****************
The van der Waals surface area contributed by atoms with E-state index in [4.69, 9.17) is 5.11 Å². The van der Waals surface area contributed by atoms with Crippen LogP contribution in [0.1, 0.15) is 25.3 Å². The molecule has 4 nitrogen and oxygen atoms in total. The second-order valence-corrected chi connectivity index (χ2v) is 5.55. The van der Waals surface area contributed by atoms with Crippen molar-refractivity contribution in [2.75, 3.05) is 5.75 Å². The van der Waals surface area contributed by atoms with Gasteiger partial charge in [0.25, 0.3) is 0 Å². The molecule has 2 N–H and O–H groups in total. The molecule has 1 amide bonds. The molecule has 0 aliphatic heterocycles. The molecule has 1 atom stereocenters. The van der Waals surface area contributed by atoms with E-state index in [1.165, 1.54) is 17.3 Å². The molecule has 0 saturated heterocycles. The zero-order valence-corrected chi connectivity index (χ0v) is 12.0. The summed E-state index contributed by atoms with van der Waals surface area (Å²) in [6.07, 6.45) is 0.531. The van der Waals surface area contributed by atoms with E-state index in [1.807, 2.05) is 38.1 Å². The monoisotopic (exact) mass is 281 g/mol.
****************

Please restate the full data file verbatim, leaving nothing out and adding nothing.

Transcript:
The van der Waals surface area contributed by atoms with E-state index in [4.69, 9.17) is 5.11 Å². The van der Waals surface area contributed by atoms with Crippen LogP contribution in [0.1, 0.15) is 25.3 Å². The molecule has 4 nitrogen and oxygen atoms in total. The second-order valence-corrected chi connectivity index (χ2v) is 5.55. The van der Waals surface area contributed by atoms with Crippen molar-refractivity contribution in [2.75, 3.05) is 5.75 Å². The van der Waals surface area contributed by atoms with Gasteiger partial charge in [0.25, 0.3) is 0 Å². The molecule has 2 N–H and O–H groups in total. The molecule has 1 amide bonds. The molecule has 0 aliphatic heterocycles. The molecule has 1 atom stereocenters. The van der Waals surface area contributed by atoms with E-state index in [1.165, 1.54) is 17.3 Å². The molecule has 0 saturated heterocycles. The zero-order valence-corrected chi connectivity index (χ0v) is 12.0. The summed E-state index contributed by atoms with van der Waals surface area (Å²) in [6.07, 6.45) is 0.531. The van der Waals surface area contributed by atoms with E-state index in [1.807, 2.05) is 38.1 Å². The monoisotopic (exact) mass is 281 g/mol.